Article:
Two articles on the same day in a recent Charleston Gazette-Mail highlight the damage being done to America’s self-image in the era of Donald Trump. One was about a woman who accused a man of Egyptian origin of attempting to abduct her daughter from the Huntington Mall. She later admitted she “overreacted,” and that he had merely smiled and patted her daughter’s head. The other was about a viral video that falsely claimed Syrian refugees were being given housing and money to create a “Sharia Zone” in Charleston where non-Muslims would be banned.

This hate and fear of immigrants is contrary to Ronald Reagan’s vision of America as “A Shining City on a Hill,” and described as “teeming with people of all kinds living in harmony and peace; a city with free ports that hummed with commerce and creativity. And if there had to be city walls, the walls had doors and the doors were open to anyone with the will and the heart to get here.”

That is not Trump’s vision of greatness. But what is it that makes America great? Most of us automatically respond with some combination of freedom, independence, ingenuity, hard work, and democracy. America was the first democracy in the modern world, the first to replace monarchs of the Western world with a system of electing a president whose powers are balanced by a legislative body and courts.

Another word central to America’s ideal that has caused much turmoil, is equality. “All men are created equal” appears in our Declaration of Independence, yet slavery (and its justification, white supremacy), Jim Crow laws, and unequal voting rights for people of color and women delayed that equality until….well, many would argue we’re not quite there yet.

Another concept that makes us exceptional among nations is our diversity of ethnic and racial identities. While those who wrote the Constitution were white men of English origin, the inhabitants of the new country included Native Americans and people from all over Europe and Africa. Long standing hostilities between people of different countries and ethnicities, while not absent in America, tend to diminish and disappear as generations pass and young people raised here begin to think of themselves as Americans first, and then as Italian or Chinese or Nigerian.

Alongside race and national origin as identities comes religion. America has been, and still is overwhelmingly Christian (74%; 2% Jewish; 1% Muslim; 2.5% other; 18% none). When the founding fathers wrote freedom of religion into the Constitution, they were thinking about keeping different groups of Christians from discriminating against each other and passing laws enforcing their religious morality. But even then there were Jews and Muslims living here who enjoyed more freedom than in most other countries. The church, synagogue, mosque, or other religious meeting place, are places that try to maintain cultural identity, preserving traditions often brought from other countries. Many of us have been welcomed to a Greek feast at the local Orthodox church, an Indian repast, or a Jewish Passover dinner, or enjoyed the great variety of ethnic food offered at restaurants and appreciated the diversity our country offers.

America’s remarkable ability to integrate people from all over the world, from every country, religion, race, and ethnicity is arguably the single most important factor in American greatness. When America fails in meeting its vision of equality of opportunity is when we fail to be great. We have failed many times—in our treatment of Native Americans, African Americans, the Japanese during WWII, and to some extent, Muslims since 9/11. Today we have a president who demonizes immigrants from Muslim, non-white and Latin American countries. And yet he claims to want to make America great…again.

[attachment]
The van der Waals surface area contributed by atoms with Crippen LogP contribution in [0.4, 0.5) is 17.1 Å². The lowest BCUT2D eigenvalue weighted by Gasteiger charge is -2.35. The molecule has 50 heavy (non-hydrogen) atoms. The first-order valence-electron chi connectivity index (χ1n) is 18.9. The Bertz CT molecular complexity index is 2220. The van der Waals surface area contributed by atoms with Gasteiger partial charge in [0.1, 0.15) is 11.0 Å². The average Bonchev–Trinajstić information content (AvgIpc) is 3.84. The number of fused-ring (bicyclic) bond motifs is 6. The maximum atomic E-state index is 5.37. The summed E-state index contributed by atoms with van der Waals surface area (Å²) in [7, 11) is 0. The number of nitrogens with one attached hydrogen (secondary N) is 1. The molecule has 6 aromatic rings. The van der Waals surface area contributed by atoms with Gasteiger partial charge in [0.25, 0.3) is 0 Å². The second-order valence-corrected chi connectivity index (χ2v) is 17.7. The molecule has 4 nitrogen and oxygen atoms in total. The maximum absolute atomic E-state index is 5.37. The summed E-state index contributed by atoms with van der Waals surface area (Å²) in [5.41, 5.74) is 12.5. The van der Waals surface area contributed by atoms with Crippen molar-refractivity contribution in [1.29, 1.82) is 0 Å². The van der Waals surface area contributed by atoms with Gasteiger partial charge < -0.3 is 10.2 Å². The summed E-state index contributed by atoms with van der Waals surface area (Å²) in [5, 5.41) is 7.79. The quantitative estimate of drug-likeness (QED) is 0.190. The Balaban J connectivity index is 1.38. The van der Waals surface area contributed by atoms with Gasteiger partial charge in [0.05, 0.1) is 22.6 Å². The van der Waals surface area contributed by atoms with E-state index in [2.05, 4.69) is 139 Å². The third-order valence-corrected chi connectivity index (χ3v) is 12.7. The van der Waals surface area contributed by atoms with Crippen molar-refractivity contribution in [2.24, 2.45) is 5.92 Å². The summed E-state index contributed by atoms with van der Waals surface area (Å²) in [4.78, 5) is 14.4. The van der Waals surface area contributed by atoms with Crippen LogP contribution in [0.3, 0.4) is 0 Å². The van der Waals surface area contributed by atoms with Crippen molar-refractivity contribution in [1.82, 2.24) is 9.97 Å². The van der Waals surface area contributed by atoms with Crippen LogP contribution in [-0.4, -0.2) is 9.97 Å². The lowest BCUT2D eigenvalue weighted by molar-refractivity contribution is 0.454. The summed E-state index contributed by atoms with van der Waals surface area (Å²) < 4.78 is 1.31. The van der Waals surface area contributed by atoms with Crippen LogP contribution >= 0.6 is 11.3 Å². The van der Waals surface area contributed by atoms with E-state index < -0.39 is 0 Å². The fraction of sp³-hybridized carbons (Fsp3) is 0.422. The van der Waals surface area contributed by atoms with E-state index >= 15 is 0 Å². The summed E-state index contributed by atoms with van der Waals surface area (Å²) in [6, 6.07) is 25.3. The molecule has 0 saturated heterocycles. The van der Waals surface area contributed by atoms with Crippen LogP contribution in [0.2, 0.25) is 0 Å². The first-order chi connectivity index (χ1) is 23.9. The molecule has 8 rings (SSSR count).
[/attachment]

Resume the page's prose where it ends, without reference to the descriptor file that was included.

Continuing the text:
His road is not a road back to an imagined American greatness. The only road to greatness is the road we have traveled since our founding—the road to more equality, to more freedom for all Americans; the road that is open to welcoming people of diverse origins to make their home here and participate in the American dream.

Monday, March 25, 2019

Barr's "Summary" is Spin

When the Barr letter to Congress with its summary of the Mueller Report’s main conclusion was released on Sunday, March 24, I took early media reports on it at face value and said it's time to pivot from "need to impeach" to "need to defeat." I still think that's probably going to be the end result, but I view the Barr memo as a propaganda victory, not the end of the line on the crimes this president and his campaign may have committed in getting help from Russia and trying to cover it up/obstruct justice. The Barr summary is a lawyerly piece of writing that must be viewed as a partisan document and an attempt to spin the Mueller report as an exoneration, when it clearly is not. 

Because of the way the Barr summary is written--carefully and lawyerly--the media (including some NPR news people this morning) has been largely snookered into saying things like, "there's no evidence of collusion," and "Trump did not obstruct justice." Even Barr's summary does not say that. 

Barr quotes Mueller to say they did not "establish" that anyone in the Trump campaign conspired or coordinated with “the Russian government in its election interference activities." What does the word "establish" mean in this context? It means there is evidence, but not enough evidence to prove it beyond a reasonable doubt. 

And why not? Mueller does not rule out obstruction of justice, though Barr tries to, by "noting" that without an "underlying crime" it is hard to establish "corrupt intent." But what if some of the evidence of obstruction is dangling a pardon to keep Manafort and others quiet? Manafort offered to cooperate with Mueller and then told lies. Why? Loyalty. Because he expects a pardon? Someday, maybe the whole truth will come out--but we deserve whatever truth is in the full Mueller report, and we should be wary of Barr's summary which is in no way the truth, the whole truth, and nothing but the truth.